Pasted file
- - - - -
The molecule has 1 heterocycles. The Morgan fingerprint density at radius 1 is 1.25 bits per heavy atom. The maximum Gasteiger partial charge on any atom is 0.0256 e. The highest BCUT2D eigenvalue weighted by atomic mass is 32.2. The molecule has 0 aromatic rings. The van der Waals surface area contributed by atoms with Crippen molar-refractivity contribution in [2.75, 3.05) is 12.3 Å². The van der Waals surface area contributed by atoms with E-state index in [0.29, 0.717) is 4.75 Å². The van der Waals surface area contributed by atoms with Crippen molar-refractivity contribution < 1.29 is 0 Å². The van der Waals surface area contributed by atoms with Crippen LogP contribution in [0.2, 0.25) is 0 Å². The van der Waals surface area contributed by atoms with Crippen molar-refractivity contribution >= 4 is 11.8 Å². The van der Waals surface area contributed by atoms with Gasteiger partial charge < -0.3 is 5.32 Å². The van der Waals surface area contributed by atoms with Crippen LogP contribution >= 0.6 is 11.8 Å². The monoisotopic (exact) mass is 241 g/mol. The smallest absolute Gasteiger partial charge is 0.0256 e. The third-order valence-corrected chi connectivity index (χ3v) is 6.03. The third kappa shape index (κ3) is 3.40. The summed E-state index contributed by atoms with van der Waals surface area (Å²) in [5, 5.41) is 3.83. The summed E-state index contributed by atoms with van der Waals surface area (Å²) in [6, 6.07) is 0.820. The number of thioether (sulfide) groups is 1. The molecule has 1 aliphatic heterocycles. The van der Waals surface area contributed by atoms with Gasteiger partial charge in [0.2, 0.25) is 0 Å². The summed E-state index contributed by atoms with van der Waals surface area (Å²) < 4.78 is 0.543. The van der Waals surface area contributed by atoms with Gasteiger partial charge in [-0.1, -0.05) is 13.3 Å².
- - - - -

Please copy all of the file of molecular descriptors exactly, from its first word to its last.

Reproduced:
The molecule has 1 heterocycles. The Morgan fingerprint density at radius 1 is 1.25 bits per heavy atom. The maximum Gasteiger partial charge on any atom is 0.0256 e. The highest BCUT2D eigenvalue weighted by atomic mass is 32.2. The molecule has 0 aromatic rings. The van der Waals surface area contributed by atoms with Crippen molar-refractivity contribution in [2.75, 3.05) is 12.3 Å². The van der Waals surface area contributed by atoms with E-state index in [0.29, 0.717) is 4.75 Å². The van der Waals surface area contributed by atoms with Crippen molar-refractivity contribution < 1.29 is 0 Å². The van der Waals surface area contributed by atoms with Crippen LogP contribution in [0.2, 0.25) is 0 Å². The van der Waals surface area contributed by atoms with Crippen molar-refractivity contribution >= 4 is 11.8 Å². The van der Waals surface area contributed by atoms with Gasteiger partial charge < -0.3 is 5.32 Å². The van der Waals surface area contributed by atoms with Crippen LogP contribution >= 0.6 is 11.8 Å². The monoisotopic (exact) mass is 241 g/mol. The smallest absolute Gasteiger partial charge is 0.0256 e. The third-order valence-corrected chi connectivity index (χ3v) is 6.03. The third kappa shape index (κ3) is 3.40. The summed E-state index contributed by atoms with van der Waals surface area (Å²) in [5, 5.41) is 3.83. The summed E-state index contributed by atoms with van der Waals surface area (Å²) in [6, 6.07) is 0.820. The number of thioether (sulfide) groups is 1. The molecule has 1 aliphatic heterocycles. The van der Waals surface area contributed by atoms with Gasteiger partial charge in [0.2, 0.25) is 0 Å². The summed E-state index contributed by atoms with van der Waals surface area (Å²) < 4.78 is 0.543. The van der Waals surface area contributed by atoms with Gasteiger partial charge in [-0.1, -0.05) is 13.3 Å².